• Short Summary

    This is part two of a special report on the progress being made at Lake Placid.

  • Description

    This is part two of a special report on the progress being made at Lake Placid. Part one, Production No. 7817/77 was syndicated on 28 September 1977.

    SYNOPSIS: Whiteface Mountain looms above Lake Placid in the Adirondack range. It's on Whiteface that all the skiing events will take place in 1980. Unlike many Olympic sites, the ski-runs on Whiteface stand out from the thickly wooded slopes.

    Already in use by the public is the newly-constructed GBP500,000 (886,000 US dollars) tandem lift, built specially for the Olympics. Bu the Lake Placid authorities have decided against the expense of a new base lodge and will expand the existing building instead.

    One piece of history that has vanished in the name of Olympic progress is the original 70 metre ski-jump, used in the 1932 Winter Games. The Skiers continued to use this run until the last minute before it was scrapped towards the end of the last winter sports season.

    In its place will be built a new 70 metre jump coupled with a 90 metre jump. Because of environmental objections notably its closeness to a national monument-a tow-month public hearing took place before any work was begun. The two jumps feature an unusual design, joining together at the bottom of the slope. Whiteface will boast the best ski-jumping facility in North America when work is completed.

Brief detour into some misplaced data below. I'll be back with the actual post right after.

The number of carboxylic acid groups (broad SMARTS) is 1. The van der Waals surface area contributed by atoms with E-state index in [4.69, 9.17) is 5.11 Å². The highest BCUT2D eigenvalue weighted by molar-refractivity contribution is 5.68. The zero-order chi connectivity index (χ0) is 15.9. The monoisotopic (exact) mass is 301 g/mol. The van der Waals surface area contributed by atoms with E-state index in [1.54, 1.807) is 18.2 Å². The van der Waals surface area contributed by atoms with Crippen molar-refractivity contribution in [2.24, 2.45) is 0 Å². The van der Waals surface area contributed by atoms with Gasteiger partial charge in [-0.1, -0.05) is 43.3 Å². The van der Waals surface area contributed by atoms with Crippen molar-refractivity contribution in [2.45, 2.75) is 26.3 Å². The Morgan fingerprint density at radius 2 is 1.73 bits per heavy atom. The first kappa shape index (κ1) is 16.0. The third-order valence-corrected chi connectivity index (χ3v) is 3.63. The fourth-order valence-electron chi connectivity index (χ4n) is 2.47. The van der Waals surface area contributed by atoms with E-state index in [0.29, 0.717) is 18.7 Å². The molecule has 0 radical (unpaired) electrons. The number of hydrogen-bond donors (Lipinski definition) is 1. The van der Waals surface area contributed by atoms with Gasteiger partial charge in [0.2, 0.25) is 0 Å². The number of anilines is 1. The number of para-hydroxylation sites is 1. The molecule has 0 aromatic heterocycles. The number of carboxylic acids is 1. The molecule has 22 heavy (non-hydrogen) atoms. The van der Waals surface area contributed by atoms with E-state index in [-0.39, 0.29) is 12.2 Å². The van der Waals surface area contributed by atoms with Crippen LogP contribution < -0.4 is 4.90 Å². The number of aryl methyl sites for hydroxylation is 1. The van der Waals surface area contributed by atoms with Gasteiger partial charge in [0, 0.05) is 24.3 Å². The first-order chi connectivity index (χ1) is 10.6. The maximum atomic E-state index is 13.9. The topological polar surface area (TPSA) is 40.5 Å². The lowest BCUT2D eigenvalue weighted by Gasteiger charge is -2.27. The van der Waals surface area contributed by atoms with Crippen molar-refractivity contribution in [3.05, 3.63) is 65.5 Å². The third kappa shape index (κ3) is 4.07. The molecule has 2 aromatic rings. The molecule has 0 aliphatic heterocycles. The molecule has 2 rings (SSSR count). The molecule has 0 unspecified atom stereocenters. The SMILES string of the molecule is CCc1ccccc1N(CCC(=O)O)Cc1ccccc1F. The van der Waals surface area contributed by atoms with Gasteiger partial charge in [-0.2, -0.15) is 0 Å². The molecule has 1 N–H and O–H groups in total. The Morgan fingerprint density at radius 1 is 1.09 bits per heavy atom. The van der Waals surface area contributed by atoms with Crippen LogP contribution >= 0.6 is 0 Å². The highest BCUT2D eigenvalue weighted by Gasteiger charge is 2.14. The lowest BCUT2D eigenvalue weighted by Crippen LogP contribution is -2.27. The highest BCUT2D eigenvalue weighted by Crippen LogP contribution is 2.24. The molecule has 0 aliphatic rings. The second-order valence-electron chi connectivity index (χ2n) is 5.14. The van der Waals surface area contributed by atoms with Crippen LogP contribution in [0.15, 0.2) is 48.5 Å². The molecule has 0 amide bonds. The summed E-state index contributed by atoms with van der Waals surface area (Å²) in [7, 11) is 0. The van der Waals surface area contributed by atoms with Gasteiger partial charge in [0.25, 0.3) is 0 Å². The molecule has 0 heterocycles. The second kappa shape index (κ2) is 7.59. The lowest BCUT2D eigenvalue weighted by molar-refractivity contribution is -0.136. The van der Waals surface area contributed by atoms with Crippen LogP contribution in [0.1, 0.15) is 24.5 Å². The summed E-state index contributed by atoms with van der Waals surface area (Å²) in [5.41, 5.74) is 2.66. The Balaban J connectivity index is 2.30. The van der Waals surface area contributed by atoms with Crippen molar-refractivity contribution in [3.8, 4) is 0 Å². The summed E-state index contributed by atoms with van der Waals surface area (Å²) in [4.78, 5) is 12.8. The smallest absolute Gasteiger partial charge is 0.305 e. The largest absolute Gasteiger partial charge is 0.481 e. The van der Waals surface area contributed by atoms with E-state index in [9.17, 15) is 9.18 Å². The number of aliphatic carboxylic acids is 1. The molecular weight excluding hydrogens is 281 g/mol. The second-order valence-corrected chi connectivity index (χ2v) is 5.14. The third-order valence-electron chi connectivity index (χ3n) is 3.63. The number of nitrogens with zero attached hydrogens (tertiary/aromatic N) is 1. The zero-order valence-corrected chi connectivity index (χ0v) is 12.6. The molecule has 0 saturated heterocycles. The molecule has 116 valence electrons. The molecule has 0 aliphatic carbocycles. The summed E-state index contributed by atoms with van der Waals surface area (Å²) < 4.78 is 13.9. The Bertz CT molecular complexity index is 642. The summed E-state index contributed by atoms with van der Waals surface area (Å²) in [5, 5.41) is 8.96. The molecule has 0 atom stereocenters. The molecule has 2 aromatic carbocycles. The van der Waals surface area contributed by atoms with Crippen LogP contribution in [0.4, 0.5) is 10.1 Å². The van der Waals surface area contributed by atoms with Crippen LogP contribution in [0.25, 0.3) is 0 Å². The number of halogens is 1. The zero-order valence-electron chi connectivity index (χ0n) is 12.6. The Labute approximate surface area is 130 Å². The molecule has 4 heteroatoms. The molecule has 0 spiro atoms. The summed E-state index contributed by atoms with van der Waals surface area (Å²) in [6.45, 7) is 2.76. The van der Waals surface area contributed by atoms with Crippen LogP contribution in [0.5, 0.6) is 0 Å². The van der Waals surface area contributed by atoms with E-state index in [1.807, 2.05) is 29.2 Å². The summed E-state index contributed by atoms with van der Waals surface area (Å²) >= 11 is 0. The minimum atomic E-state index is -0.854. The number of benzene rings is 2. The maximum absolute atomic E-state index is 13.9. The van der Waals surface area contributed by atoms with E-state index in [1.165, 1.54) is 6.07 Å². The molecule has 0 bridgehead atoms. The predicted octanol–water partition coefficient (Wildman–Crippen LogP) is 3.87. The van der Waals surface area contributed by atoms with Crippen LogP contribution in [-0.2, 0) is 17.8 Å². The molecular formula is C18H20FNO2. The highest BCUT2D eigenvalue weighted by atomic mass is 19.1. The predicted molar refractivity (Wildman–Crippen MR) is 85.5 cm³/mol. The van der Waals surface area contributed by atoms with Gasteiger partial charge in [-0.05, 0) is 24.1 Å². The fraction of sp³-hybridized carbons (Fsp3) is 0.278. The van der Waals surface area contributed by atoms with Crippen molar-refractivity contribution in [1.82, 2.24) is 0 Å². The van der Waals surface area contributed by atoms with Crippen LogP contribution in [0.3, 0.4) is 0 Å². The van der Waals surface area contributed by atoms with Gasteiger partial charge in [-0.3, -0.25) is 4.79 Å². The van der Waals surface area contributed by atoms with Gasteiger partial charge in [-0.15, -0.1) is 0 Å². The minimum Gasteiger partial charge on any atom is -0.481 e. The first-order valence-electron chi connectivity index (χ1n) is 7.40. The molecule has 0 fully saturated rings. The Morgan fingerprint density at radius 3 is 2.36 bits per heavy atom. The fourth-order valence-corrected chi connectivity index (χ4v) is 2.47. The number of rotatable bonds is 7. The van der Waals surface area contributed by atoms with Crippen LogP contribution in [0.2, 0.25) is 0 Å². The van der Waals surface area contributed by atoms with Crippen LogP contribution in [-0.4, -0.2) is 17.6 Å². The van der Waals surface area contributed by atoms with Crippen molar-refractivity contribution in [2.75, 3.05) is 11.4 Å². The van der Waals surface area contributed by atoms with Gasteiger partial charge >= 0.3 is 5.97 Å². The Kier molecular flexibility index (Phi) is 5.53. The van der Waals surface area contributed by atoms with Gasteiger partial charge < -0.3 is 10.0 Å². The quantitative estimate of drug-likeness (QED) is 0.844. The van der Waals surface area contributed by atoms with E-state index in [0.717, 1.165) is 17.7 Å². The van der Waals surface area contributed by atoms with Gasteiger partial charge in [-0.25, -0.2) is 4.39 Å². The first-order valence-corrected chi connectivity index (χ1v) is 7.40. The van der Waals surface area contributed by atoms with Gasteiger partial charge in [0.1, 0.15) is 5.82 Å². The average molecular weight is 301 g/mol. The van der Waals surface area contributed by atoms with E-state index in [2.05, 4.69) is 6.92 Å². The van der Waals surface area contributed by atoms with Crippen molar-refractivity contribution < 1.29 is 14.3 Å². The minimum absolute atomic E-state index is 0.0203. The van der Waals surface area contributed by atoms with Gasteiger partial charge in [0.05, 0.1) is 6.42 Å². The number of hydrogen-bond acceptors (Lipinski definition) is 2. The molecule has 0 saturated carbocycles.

The competitors for the Olympic events at Lake Placid will in fact all end up in prison. No trial will be necessary, the organisers are planning to house all the visiting Olympians in a brand new complex, which will later fulfil the less glamorous role of a Federal penitentiary. Already 300,000 cubic yards (229,366 cubic metres) of earth have been excavated since development of the site began this summer. Originally, the Lake Placid committee had intended to use a one-time corrective school for juveniles as a home for the competitors. Then New York State announced its plans for a prison near the town and an answer was found to every accommodation problem. Approximately 1800 Olympians will be housed in the complex-even though the State plans to keep only 200 prisoners there in future.

    Certainly this small town in the Adirondacks will never be the same again.

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    Media URN:
    Reuters - Source to be Verified
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    Available on request
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